Friday, October 12, 2007


The dogs and I took our morning walk up the road one day last week. About three blind curves around from our house, where the road levels out for a straight bit before elbowing its way between two high stone walls, there is Boo Radley's house: set back and above the road, with long-unmown weeds almost but not quite concealing the broken down washing machine and the skeleton frames of several hard-used Peugeots. Guarding the house are three dogs, who lurk at the top of the bank and who, when they spot potential invaders, bark bark bark. They seem fierce, fierce enough that I commented on them to the gardener down below.

Did he know those chiens mechants up the road?

Ah, oui, bien sur. Those dogs are very bad. They are always barking, barking, barking. Then the gardener leaned in confidentially, as he likes to do when imparting some particularly useful or insightful tip. Those dogs are not very catholic.

When the protestant dogs chased me, Wendy and Alice, Madame Mere, and her (occupied) stroller down the road, I knew I had to do something. I couldn't really imagine hurting a dog, but then I thought about Boo Radley's dogs threatening the stroller and our dogs (who are still thinking about the whole catholic question). So I began looking around the house for something to carry with me just in case.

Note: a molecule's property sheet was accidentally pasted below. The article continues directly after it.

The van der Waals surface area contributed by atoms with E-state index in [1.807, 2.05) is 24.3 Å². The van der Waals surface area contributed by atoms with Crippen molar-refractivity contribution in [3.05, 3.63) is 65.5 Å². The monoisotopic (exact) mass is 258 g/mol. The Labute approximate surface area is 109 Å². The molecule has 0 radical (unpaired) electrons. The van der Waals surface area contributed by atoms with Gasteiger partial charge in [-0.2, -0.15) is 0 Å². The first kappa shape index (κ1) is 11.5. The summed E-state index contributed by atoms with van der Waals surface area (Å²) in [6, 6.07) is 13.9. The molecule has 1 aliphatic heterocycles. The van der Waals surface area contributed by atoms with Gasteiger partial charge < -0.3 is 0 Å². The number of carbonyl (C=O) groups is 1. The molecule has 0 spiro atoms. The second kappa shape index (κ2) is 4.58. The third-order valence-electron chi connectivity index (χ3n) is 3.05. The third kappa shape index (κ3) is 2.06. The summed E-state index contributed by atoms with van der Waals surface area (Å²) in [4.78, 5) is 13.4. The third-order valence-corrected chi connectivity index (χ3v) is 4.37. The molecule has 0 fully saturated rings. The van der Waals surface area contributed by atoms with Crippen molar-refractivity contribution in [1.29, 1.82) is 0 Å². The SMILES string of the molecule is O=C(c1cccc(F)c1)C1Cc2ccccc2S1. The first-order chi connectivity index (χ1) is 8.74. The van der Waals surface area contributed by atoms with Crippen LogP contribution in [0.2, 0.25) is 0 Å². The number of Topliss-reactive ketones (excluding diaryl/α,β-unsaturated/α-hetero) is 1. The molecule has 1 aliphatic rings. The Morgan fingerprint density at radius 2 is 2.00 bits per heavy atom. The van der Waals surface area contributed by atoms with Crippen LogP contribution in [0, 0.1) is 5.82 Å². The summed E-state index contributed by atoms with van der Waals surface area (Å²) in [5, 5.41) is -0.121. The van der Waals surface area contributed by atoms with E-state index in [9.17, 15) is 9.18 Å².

I did not look long before I saw my grandfather's walking stick. Granddaddy was a large man, well over six feet in his prime, and his hands--there is a photograph of him embracing me on my wedding day, and one hand covers almost the entire upper part of my back. He farmed cotton and cows and grew some enormous tomatoes, and when he reached a certain age he walked with a cane made out of knobby pine that had been polished to a high sheen. I remember walking beside him through herds of cattle and him using the cane to part the animals. Now the cane is in my umbrella stand.

And now I walk up the road carrying it. It is much too long for me to use as a cane, so I carry it horizontally; it acts as a counterweight to the dogs straining at their leashes in my other hand. The dogs from Boo Radley's have not bothered us since I started carrying the cane. I don't think I will ever need to use it as anything other than a counterweight. When I walk up my French road carrying my granddaddy's cane made from soft North Carolina pine, no mean dogs, whatever their degree of faith, can bother me.

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